Book & Product Reviews

In the Buddha’s Words


This review of “In the Buddha’s Words” will undoubtedly be a bit longer than many of my other posts. If you haven’t guessed by now I am more than a little interested in Buddhism, which you can find out more about on my other blog thestoicbuddhist. I have the soft cover version of the book, which is 485 pages. The books has high quality print and the font is not too small, making it very readable. The book starts out with a forward by the Dalai Lama, then a preface, list of abbreviations, key to pronunciation in Pali, and a detailed list of the contents of the book. This is a scholarly explanation and exploration of discourses in the Pali Canon. The book is divided into 10 sections and each section includes a somewhat lengthy introduction that helps provide a better understanding of the the text in the Pali Canon.

The Pali Canon represents the words of the Buddha, more specifically his teachings, which his followers had committed to memory and recited to each other. Within the Pali Canon texts know as the Nikayas are the earliest cohesive collection of the Buddha’s teaching in his own words. The preface goes into a lot of great detail about how the Pali Cannon is organized and a good bit of history. Bikkhu Bodhi hand selected the texts for this book and has ordered the chapters in a way that build upon each other. To give you an idea of the concepts that are included in the book here are the 10 sections:

  1. The Human Condition
  2. The Bringer of Light
  3. Approaching the Dhamma
  4. The Happiness Visible In This Present Life
  5. The Way To A Fortunate Rebirth
  6. Deepening One’s Perspective On The World
  7. The Path To Liberation
  8. Mastering The Mind
  9. Shinning The Light Of Wisdon
  10. The Planes Of Realization

Of course I could not help myself from bookmarking and highlighting some of the Buddha’s teachings, such as in Chapter 3 Approaching The Dhamma on page 88:

“These three things, monks, are conducted in secret, not openly. What three? Affairs with women, the mantras of the brahmins, and wrong view. But these three things, monks, shine openly, not in secret. What three? The moon, the sun, and the Dhamma and Discipline proclaimed by the Tathagata.”

Without going into all the details the Buddha speaks of the Five Precepts in Chapter 5, The Way To A Fortunate Rebirth, page 173. Note: I am using the location in the book and not in the Pali Canon.

“There are further, monks, these five gifts pristine, of long standing, traditional, ancient, unadulterated and never before adulterated, that are not being adulterated and that will not be adulterated, not despised by wise ascetics and brahmins. What are these five gifts?”

“Here, monks, a noble disciple gives up the destruction of life and abstains from it.”

“Further monks, a noble disciple gives up the taking of what is not given, and abstains from it.”

“Further monks, a noble disciple gives up sexual misconduct and abstains from it.”

“Further monks, a noble disciple gives up false speech and abstains from it.”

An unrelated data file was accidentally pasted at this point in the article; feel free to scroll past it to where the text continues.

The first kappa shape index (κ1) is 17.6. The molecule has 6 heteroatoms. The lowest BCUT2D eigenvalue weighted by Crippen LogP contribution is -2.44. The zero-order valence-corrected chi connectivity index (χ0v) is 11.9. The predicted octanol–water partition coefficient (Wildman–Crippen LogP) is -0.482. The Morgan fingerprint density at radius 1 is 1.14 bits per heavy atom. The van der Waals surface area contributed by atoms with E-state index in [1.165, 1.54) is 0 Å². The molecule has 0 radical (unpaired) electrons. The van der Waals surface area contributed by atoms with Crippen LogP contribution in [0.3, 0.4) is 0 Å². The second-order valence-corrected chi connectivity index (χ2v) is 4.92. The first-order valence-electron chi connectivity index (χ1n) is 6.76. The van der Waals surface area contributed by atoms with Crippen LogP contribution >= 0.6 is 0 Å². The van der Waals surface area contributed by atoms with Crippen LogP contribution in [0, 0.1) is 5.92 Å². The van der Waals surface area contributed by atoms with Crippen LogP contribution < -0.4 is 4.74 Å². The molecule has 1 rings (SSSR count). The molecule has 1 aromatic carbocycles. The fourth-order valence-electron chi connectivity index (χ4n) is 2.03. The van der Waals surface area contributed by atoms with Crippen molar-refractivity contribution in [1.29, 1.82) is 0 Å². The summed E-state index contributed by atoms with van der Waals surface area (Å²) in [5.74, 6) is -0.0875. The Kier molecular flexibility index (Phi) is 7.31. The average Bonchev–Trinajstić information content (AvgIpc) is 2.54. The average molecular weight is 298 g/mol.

“Further monks, a noble disciple gives up wines, liquors, and intoxicants, the basis for negligence, and abstains from them.”

There are many of the Buddha’s teachings to numerous to mention contained in this book, along with The Four Noble Truths and the Eightfold path as you would expect. In explaining the difference between the Tathagata (Buddha) and a monk liberated by wisdom, the Buddha said:

“The Tathagata, monks, the Arahant, the Perfectly Enlightened One, is the originator of the path unarisen before, the producer of the path unproduced before, the declarer of the path undeclared before. He is the knower of the path, the discoverer of the path, the one skilled in the path. And his disciples now dwell following that path and become possessed of it afterward.”


I really enjoyed reading this book and the author Bhikkhu Bodhi does a great job of setting up sections of the book mentioned above. His introductions are quite lengthy and I sometimes found myself skipping some of this text in a hurry to read what the Buddha had to say. If someone was new to Buddhism, I would not recommend this book as there are many other books that are easier to read that would prepare someone for what is basically excerpts from the Pali Canon. For the novice of Buddhism, you will not be introduced to the history of Buddhism or various flavors of Buddhism, but if you already have a good grasp of the religion then I would recommend this book to you. On reading the text presented from the Pali Cannon, you will find that the Buddha’s teaching contained a lot of repetition that can sometimes be painful to read, but this is easily overcome as you can skip ahead to the next paragraph.

Overall this is a great presentation of selected texts from the Pali Canon organized in a logical fashion. It is obvious that the author has an in-depth knowledge of the books (Nikayas) that make up the Pali Canon. For me this was an opportunity to read what the Buddha said, not some modern day interpretation of what the Buddha said. If you are a student of Buddhism, I would classify this as a must read. This is a book that you can read over and over again, providing new insights with each reading.


Check out my companion blog The Stoic Buddhist for more on Buddhism, Philosophy, and Stoicism.

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